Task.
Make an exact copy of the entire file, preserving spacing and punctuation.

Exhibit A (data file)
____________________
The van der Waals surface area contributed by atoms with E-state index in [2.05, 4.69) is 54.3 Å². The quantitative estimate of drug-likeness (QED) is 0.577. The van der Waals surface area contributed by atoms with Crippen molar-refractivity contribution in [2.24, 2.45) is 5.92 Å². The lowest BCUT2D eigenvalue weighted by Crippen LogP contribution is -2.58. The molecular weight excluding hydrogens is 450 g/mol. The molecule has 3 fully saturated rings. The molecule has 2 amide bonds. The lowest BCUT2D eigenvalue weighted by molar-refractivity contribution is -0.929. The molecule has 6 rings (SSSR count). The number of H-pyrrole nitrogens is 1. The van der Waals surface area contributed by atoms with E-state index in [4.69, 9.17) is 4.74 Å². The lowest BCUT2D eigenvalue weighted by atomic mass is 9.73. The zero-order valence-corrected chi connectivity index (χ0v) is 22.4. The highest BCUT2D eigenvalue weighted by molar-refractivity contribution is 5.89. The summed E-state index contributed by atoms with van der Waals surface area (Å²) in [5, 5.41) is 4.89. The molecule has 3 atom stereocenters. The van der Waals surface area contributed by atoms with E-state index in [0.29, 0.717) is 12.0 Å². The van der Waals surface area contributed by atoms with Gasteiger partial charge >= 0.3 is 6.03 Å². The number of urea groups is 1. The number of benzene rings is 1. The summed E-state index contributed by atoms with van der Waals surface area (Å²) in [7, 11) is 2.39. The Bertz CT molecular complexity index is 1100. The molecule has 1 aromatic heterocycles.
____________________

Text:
The van der Waals surface area contributed by atoms with E-state index in [2.05, 4.69) is 54.3 Å². The quantitative estimate of drug-likeness (QED) is 0.577. The van der Waals surface area contributed by atoms with Crippen molar-refractivity contribution in [2.24, 2.45) is 5.92 Å². The lowest BCUT2D eigenvalue weighted by Crippen LogP contribution is -2.58. The molecular weight excluding hydrogens is 450 g/mol. The molecule has 3 fully saturated rings. The molecule has 2 amide bonds. The lowest BCUT2D eigenvalue weighted by molar-refractivity contribution is -0.929. The molecule has 6 rings (SSSR count). The number of H-pyrrole nitrogens is 1. The van der Waals surface area contributed by atoms with E-state index in [4.69, 9.17) is 4.74 Å². The lowest BCUT2D eigenvalue weighted by atomic mass is 9.73. The zero-order valence-corrected chi connectivity index (χ0v) is 22.4. The highest BCUT2D eigenvalue weighted by molar-refractivity contribution is 5.89. The summed E-state index contributed by atoms with van der Waals surface area (Å²) in [5, 5.41) is 4.89. The molecule has 3 atom stereocenters. The van der Waals surface area contributed by atoms with E-state index in [0.29, 0.717) is 12.0 Å². The van der Waals surface area contributed by atoms with Gasteiger partial charge >= 0.3 is 6.03 Å². The number of urea groups is 1. The number of benzene rings is 1. The summed E-state index contributed by atoms with van der Waals surface area (Å²) in [7, 11) is 2.39. The Bertz CT molecular complexity index is 1100. The molecule has 1 aromatic heterocycles.